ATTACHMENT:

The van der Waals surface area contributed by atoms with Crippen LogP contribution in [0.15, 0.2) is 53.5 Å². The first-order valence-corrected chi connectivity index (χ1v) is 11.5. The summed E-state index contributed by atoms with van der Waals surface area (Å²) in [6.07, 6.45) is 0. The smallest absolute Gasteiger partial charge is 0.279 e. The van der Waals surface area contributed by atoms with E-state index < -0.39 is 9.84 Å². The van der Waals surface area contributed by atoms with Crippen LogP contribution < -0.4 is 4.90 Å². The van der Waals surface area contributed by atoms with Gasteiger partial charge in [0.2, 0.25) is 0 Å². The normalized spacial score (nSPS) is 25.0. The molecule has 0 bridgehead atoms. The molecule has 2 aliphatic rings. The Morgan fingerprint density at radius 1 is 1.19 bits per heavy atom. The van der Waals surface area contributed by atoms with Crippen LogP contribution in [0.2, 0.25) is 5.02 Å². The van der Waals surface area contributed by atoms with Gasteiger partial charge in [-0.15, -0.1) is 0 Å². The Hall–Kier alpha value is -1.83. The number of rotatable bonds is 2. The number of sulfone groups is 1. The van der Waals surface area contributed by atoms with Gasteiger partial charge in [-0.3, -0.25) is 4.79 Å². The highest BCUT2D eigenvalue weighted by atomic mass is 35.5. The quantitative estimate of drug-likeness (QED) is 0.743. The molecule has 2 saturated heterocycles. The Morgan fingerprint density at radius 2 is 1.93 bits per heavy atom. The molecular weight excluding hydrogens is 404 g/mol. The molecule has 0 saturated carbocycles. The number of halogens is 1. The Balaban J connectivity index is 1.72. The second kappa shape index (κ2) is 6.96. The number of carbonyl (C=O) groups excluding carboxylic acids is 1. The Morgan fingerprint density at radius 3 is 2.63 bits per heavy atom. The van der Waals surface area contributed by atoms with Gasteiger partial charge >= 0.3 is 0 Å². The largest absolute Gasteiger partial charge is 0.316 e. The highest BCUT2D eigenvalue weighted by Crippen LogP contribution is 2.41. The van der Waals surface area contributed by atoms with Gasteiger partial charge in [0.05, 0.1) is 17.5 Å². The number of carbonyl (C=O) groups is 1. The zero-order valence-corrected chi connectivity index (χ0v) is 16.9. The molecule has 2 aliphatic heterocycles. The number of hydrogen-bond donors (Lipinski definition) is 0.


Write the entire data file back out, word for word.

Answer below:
The van der Waals surface area contributed by atoms with Crippen LogP contribution in [0.15, 0.2) is 53.5 Å². The first-order valence-corrected chi connectivity index (χ1v) is 11.5. The summed E-state index contributed by atoms with van der Waals surface area (Å²) in [6.07, 6.45) is 0. The smallest absolute Gasteiger partial charge is 0.279 e. The van der Waals surface area contributed by atoms with E-state index < -0.39 is 9.84 Å². The van der Waals surface area contributed by atoms with Crippen LogP contribution < -0.4 is 4.90 Å². The van der Waals surface area contributed by atoms with Gasteiger partial charge in [0.2, 0.25) is 0 Å². The normalized spacial score (nSPS) is 25.0. The molecule has 0 bridgehead atoms. The molecule has 2 aliphatic rings. The Morgan fingerprint density at radius 1 is 1.19 bits per heavy atom. The van der Waals surface area contributed by atoms with Crippen LogP contribution in [0.2, 0.25) is 5.02 Å². The van der Waals surface area contributed by atoms with Gasteiger partial charge in [-0.15, -0.1) is 0 Å². The Hall–Kier alpha value is -1.83. The number of rotatable bonds is 2. The number of sulfone groups is 1. The van der Waals surface area contributed by atoms with Gasteiger partial charge in [-0.3, -0.25) is 4.79 Å². The highest BCUT2D eigenvalue weighted by atomic mass is 35.5. The quantitative estimate of drug-likeness (QED) is 0.743. The molecule has 2 saturated heterocycles. The Morgan fingerprint density at radius 2 is 1.93 bits per heavy atom. The molecular weight excluding hydrogens is 404 g/mol. The molecule has 0 saturated carbocycles. The number of halogens is 1. The Balaban J connectivity index is 1.72. The second kappa shape index (κ2) is 6.96. The number of carbonyl (C=O) groups excluding carboxylic acids is 1. The Morgan fingerprint density at radius 3 is 2.63 bits per heavy atom. The van der Waals surface area contributed by atoms with Gasteiger partial charge >= 0.3 is 0 Å². The largest absolute Gasteiger partial charge is 0.316 e. The highest BCUT2D eigenvalue weighted by Crippen LogP contribution is 2.41. The van der Waals surface area contributed by atoms with Gasteiger partial charge in [0.05, 0.1) is 17.5 Å². The number of carbonyl (C=O) groups is 1. The zero-order valence-corrected chi connectivity index (χ0v) is 16.9. The molecule has 2 aliphatic heterocycles. The number of hydrogen-bond donors (Lipinski definition) is 0.